It goes like this. You hear the word, you write it down. Oops, you made a mistake. You write the word ‘Kind’ with a C instead of a K for example (after all this is second grade, words were simple). You realize your error during the spelling test, you erase it, you fix it. Still wrong. No arguing, no negotiating. This is 1970 at Tansey Elementary School in Fall River, Mass and it may as well have been 1930. Mean Miss Foley would smack her lips with glee with the knowledge that Miss perfect speller would be getting at least one wrong on this spelling test.
Last Miss Foley memory, 1973 or 74 now. I am a big shot third grader secure with my teacher Miss Dunn who later became Mrs. Manchester finally free of Miss Foley’s second grade gestapo command. For some reason I managed to get my hands on a forbidden jawbreaker certainly without Ann’s permission for two reasons. The no candy in the morning rule which by the way included the no sugar cereal ever in the house rule and the no candy at school rule.
Well we weren’t in class yet so technically as my young clever mind rationalized as only a seven or eight year old can do when it comes to candy decision making, the jawbreaker found its way into my little mouth and my moving body. Uh oh. The jawbreaker found its way into my throat, stuck. Like a Leave it to Beaver episode, this is a problem. Choke- die. Let someone know I am choking- get bagged for the candy, Ann finds out. I realize I am probably more afraid of my mother finding out I broke the no sugar in the morning rule than I am of choking or in this case dying. Body reacts, coughing, red face, blocked airway. Uh oh the beige shoes are coming at me, quick- this jawbreaker must come out. Smash plop. Divine intervention, just in time for you know who to discover my deviant act.
“Are you all right?” she asks with a disappointed tone. After all the candy is not actually in my mouth so I couldn’t really legally get in trouble for possession. “Yes.” I say somewhat relieved I didn’t die. “Hmmfff,” she grunts, “shouldn’t have been eating candy in the morning anyway.”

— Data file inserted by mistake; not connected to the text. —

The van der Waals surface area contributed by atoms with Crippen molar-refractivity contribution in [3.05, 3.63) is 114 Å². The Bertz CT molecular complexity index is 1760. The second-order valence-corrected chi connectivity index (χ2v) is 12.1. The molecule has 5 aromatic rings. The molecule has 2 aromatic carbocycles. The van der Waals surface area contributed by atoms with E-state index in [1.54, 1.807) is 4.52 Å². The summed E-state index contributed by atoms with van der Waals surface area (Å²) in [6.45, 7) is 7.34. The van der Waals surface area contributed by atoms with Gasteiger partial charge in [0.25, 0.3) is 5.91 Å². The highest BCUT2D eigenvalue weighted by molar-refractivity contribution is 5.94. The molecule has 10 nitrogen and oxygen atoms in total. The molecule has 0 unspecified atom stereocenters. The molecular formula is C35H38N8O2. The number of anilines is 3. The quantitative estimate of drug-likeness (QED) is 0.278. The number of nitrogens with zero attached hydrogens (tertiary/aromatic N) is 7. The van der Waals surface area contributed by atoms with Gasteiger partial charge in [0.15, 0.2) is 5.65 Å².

G-d Damn it I hate it when Ann is right.
Miss Foley has definitely died by now, she was likely an old sixty something back in 1971. Writing this piece was a huge catharsis for me. It released my safe and controlled writing style into the fiery and vulnerable writing it is today. As I retyped this piece today I also came to some other conclusions. Maybe the struggles I have had with my waist down body image (I haven’t yet written about but this is coming) has a direct connection to the lifting of my dress over 47 years ago. I also have considered that maybe she didn’t like me because I was Jewish. I’ll never know and I don’t need to because here’s the thing about writing; shit comes out. Sticky old dried up useless crap gets released and frees my writing soul so that it can fill back up with better words.
I can’t necessarily forgive Miss Foley’s actions because no one needs to be mean to accomplish learning especially someone 1/8 their size but I forgive her for being born in the earlier part of the century. I forgive her for not having the choices that only come with the changes in time. I am amazed as I rewrite this at the potent realization of how teachers have the ability to exploit their immense power over little children. Maybe one of the reasons I am a good writer (and speller) is because of miss Foley’s strict approach. I also wonder how much she fucked up some of the other unfortunate children who had learning disabilities and reading difficulties prior to their discovery who likely never recovered.
I have been fortunate to have experienced caring loving and kind teachers who were encouraging to my writing, but Miss Foley was not one of them. The good news is I didn’t give her my power. I stored some of it away in that tiny vault in my tiny body keeping it safe for its discovery thirty-five years later in 2005 when I wrote this piece in Hannah Goodman’s writing class. Hannah made me write this. She is one of the great ones.
The first of 4 handwritten pages in 2005 in my first Hannah Goodman writing class that got strict and cranky Miss Foley right out of me.
I haven’t stopped since.